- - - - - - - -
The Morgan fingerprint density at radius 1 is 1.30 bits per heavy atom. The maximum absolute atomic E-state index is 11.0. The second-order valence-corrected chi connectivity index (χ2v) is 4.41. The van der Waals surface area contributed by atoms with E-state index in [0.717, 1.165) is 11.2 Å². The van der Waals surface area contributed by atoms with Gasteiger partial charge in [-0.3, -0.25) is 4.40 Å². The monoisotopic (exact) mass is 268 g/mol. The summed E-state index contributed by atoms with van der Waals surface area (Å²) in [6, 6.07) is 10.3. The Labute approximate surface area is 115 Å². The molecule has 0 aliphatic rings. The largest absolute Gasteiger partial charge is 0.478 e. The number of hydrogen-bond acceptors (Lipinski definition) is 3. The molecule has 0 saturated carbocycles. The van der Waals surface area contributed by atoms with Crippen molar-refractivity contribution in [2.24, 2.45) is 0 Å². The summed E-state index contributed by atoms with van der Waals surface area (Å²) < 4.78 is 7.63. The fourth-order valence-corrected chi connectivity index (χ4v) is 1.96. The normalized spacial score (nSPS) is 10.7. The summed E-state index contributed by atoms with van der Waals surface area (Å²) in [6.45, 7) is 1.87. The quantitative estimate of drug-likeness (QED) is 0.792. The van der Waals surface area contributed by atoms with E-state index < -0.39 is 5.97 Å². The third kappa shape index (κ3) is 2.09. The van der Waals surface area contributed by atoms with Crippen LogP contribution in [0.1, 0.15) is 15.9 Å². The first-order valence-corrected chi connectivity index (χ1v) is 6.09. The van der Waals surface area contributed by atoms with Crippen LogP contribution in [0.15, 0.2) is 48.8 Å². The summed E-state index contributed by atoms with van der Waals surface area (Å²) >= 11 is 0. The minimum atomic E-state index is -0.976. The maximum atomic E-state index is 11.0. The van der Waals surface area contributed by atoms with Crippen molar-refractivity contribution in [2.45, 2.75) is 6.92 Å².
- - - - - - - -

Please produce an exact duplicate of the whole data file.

The Morgan fingerprint density at radius 1 is 1.30 bits per heavy atom. The maximum absolute atomic E-state index is 11.0. The second-order valence-corrected chi connectivity index (χ2v) is 4.41. The van der Waals surface area contributed by atoms with E-state index in [0.717, 1.165) is 11.2 Å². The van der Waals surface area contributed by atoms with Gasteiger partial charge in [-0.3, -0.25) is 4.40 Å². The monoisotopic (exact) mass is 268 g/mol. The summed E-state index contributed by atoms with van der Waals surface area (Å²) in [6, 6.07) is 10.3. The Labute approximate surface area is 115 Å². The molecule has 0 aliphatic rings. The largest absolute Gasteiger partial charge is 0.478 e. The number of hydrogen-bond acceptors (Lipinski definition) is 3. The molecule has 0 saturated carbocycles. The van der Waals surface area contributed by atoms with Crippen molar-refractivity contribution in [2.24, 2.45) is 0 Å². The summed E-state index contributed by atoms with van der Waals surface area (Å²) < 4.78 is 7.63. The fourth-order valence-corrected chi connectivity index (χ4v) is 1.96. The normalized spacial score (nSPS) is 10.7. The summed E-state index contributed by atoms with van der Waals surface area (Å²) in [6.45, 7) is 1.87. The quantitative estimate of drug-likeness (QED) is 0.792. The van der Waals surface area contributed by atoms with E-state index < -0.39 is 5.97 Å². The third kappa shape index (κ3) is 2.09. The van der Waals surface area contributed by atoms with Crippen LogP contribution in [0.1, 0.15) is 15.9 Å². The first-order valence-corrected chi connectivity index (χ1v) is 6.09. The van der Waals surface area contributed by atoms with Crippen LogP contribution in [0.15, 0.2) is 48.8 Å². The summed E-state index contributed by atoms with van der Waals surface area (Å²) >= 11 is 0. The minimum atomic E-state index is -0.976. The maximum atomic E-state index is 11.0. The van der Waals surface area contributed by atoms with Crippen molar-refractivity contribution in [2.45, 2.75) is 6.92 Å².